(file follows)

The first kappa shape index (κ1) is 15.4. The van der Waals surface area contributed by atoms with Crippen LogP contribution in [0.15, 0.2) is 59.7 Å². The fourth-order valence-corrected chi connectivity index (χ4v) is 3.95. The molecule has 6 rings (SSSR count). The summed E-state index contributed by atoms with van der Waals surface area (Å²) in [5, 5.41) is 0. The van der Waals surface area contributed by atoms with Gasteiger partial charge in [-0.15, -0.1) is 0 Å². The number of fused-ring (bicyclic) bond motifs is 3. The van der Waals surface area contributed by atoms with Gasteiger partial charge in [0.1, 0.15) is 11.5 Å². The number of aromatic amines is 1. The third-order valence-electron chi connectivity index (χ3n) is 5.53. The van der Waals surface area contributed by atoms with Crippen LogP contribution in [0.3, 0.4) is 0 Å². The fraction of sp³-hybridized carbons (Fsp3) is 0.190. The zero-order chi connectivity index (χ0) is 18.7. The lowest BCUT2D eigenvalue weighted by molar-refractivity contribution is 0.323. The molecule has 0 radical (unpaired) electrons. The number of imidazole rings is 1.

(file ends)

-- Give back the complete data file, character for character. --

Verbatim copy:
The first kappa shape index (κ1) is 15.4. The van der Waals surface area contributed by atoms with Crippen LogP contribution in [0.15, 0.2) is 59.7 Å². The fourth-order valence-corrected chi connectivity index (χ4v) is 3.95. The molecule has 6 rings (SSSR count). The summed E-state index contributed by atoms with van der Waals surface area (Å²) in [5, 5.41) is 0. The van der Waals surface area contributed by atoms with Gasteiger partial charge in [-0.15, -0.1) is 0 Å². The number of fused-ring (bicyclic) bond motifs is 3. The van der Waals surface area contributed by atoms with Gasteiger partial charge in [0.1, 0.15) is 11.5 Å². The number of aromatic amines is 1. The third-order valence-electron chi connectivity index (χ3n) is 5.53. The van der Waals surface area contributed by atoms with Crippen LogP contribution in [0.3, 0.4) is 0 Å². The fraction of sp³-hybridized carbons (Fsp3) is 0.190. The zero-order chi connectivity index (χ0) is 18.7. The lowest BCUT2D eigenvalue weighted by molar-refractivity contribution is 0.323. The molecule has 0 radical (unpaired) electrons. The number of imidazole rings is 1.